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Inland Science and Research

European Eel

European eels spawn in the Sargasso Sea area of the mid-North Atlantic Ocean.  After hatching, their larvae drift towards the coasts of Europe where they metamorphose into transparent ‘glass eels’ and, upon entering freshwater, develop into elvers as they migrate upstream. They remain in freshwaters for up to 20+yrs before heading back to the Sargasso Sea to spawn and die.  

On a global scale, eels have suffered a massive decline in abundance in recent decades and are currently listed as Critically Endangered by the International Union for Nature Conservation (IUCN).  Returns of glass eels have improved in many areas of Europe during the last three years indicating that the decline may have halted and populations may at last be improving. However the International Council for the Exploration of the Sea (ICES) still considers the status of the species to be critical and recommends that anthropogenic impact on stocks is minimised.  

Eels are widespread in running and stillwaters on the Isle of Man but data on Manx populations are limited. Two studies conducted by MSc students in recent years indicate that the Isle of Man may have relatively healthy populations, probably due to the lack of commercial exploitation, but also that the recruitment to some rivers may not be sustainable.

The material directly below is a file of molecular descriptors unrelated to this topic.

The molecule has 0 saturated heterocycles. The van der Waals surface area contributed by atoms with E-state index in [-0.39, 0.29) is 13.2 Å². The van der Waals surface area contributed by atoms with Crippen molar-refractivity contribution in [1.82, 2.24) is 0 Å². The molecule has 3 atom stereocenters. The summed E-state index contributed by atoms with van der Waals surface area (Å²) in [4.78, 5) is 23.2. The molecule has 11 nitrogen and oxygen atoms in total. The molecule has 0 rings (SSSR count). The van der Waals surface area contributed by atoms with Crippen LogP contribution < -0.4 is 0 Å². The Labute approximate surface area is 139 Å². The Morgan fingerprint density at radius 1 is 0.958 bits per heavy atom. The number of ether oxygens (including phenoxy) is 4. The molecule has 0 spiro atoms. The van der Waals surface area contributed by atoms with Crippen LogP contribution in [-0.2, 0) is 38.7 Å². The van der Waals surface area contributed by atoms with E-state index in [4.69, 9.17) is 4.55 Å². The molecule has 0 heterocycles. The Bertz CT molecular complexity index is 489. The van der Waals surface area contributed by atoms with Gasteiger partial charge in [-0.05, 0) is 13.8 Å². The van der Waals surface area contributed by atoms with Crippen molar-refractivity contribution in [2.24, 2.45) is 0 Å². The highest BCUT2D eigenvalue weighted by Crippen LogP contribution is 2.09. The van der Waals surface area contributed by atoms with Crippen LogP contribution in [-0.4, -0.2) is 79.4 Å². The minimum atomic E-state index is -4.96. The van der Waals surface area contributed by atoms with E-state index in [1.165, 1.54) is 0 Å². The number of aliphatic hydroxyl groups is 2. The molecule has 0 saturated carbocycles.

Atlantic Salmon and Brown Trout

Undertaken by the Department of Environment, Food and Agriculture’s (DEFA) Fisheries Division, the ‘Juvenile Trout and Salmon Monitoring Programme’ aims to identify trends in the Manx juvenile population, provide an overview of the status of the population in a catchment, and identify those parts of the system that are under performing.

As monitoring was conducted on 8 sites, the low number of surveys is likely not to reflect a true measure of populations across the Island. Results for 2023 demonstrated overall that trout populations appear more resilient to adverse factors to Salmonid population growth including climate change, fish barriers among other influences. Salmon populations appear less resilient, requiring management efforts to assist in their survival. Without aid, the future of Atlantic salmon populations in Manx rivers appears under threat. Adult mortality rates at sea for Manx sea trout and salmon are unknown.

Number of site monitored ranked by grade in 2022-23

Over the past 10 years, brown trout populations remained stable with 79% of monitored sites showing grades within excellent to average densities. Salmon scores within excellent to average densities were slightly under 36% of sites. Brown trout are generally prevalent with classification scores suggesting resilient populations. This may be attributed to trout greater resilience to environmental changes, competitiveness and the ease of access to spawning grounds that resident trout populations obtain without the need to migrate back to and from the sea.